Even as job growth remains sluggish, a refreshing trend among progressive organizations is emerging: treating and investing in your people--your talent--more as assets than expenses. What a concept! Previously I’ve posted my views on the importance of the mindset of that, and today I thought it worthwhile to focus on how to turn that mindset into action.
Many are noting the growing prevalence of the Chief Talent Officer (CTO). Success in setting up and empowering this role can make a significant positive impact on your critical human capital.
Doing it Right
Define: At best, this c-level talent head, whether an internal executive or external provider (for smaller organizations), partners closely with HR, Finance, Business Unit heads, and the entire executive team to design and implement strategies to enhance the organization’s talent: hiring, development, promotion, weeding, and leadership succession. In addition, they should play an ongoing role in assessing, enhancing, and steering the organization's culture, a heavily people-oriented key to sustainable achievement.
(As a divisional C O O in a Fortune 500 company, I was challenged by the absence of this function. As an executive coach working with many organizations, I see the strong, positive effect the CTO can have, and what it looks like when it’s not defined well, or empowered.)
Measure: In fact, simply adding this function to your leadership team doesn’t mean it will add significant value. So it’s important to consider it with the same deliberation and clarity as you would view any serious investment—define measures and ongoing expected return on investment (ROI), and even potentially an ongoing P&L view.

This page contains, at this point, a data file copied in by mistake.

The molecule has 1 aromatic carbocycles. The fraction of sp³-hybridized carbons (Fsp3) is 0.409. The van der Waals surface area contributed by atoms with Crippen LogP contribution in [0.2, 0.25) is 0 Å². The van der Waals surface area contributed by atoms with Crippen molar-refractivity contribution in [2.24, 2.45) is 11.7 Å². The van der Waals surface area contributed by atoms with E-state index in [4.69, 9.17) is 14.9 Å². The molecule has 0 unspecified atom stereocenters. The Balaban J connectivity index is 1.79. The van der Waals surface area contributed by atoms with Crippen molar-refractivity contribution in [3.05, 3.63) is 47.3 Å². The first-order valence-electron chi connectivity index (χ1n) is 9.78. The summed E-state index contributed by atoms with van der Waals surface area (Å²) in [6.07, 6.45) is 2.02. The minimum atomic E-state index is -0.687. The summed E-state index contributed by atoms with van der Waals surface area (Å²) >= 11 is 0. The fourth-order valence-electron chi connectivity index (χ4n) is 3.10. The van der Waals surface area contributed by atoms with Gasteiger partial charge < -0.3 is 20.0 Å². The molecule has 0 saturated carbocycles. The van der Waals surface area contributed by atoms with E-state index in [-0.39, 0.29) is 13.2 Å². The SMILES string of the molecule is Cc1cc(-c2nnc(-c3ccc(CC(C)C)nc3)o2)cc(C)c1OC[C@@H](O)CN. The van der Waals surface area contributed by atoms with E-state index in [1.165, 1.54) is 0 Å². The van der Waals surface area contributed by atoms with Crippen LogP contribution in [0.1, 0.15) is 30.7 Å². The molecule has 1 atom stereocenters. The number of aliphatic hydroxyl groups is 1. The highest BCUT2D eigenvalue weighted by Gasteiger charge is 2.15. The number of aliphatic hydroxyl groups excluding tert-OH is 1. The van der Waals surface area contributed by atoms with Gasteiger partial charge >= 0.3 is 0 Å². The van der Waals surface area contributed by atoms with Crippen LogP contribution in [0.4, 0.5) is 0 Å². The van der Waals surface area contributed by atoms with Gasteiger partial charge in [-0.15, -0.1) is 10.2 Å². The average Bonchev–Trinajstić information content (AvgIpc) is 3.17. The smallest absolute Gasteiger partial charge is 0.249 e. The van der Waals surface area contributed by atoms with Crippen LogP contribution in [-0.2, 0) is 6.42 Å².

Grant authority: Empowering the person or function to do its job, with budget, decision-making authority, a clear charter, and an equal voice at the leadership table are all success factors to consider.
Profile: For those reasons, I think someone with a business leadership background (e.g., General Management experience) is particularly suited to this type of role. That’s not to preclude other backgrounds, but I would be critical (or maybe careful) about putting someone in the role who had NOT demonstrated a track record of ROI, and an ability to influence for change.
The reason I find it so appealing—in fact it’s a job I would enjoy perhaps as much as executive coaching—is what it says AND does about valuing and believing in your people. So much of the talk about “process simplification” and “knowledge economy” and “higher-skilled workforce” has amounted to doing more with less—downsizing, that an empowered CTO is truly refreshing.
Greg Smith’s critical OpEd in this week’s New York Times “Why I am Leaving Goldman Sachs” reminded and inspired me to post about this.
Hire or empower your CTO. Putting people before—or at least on par with—product and profit is not only humane, but also smart business, and a key to sustainability.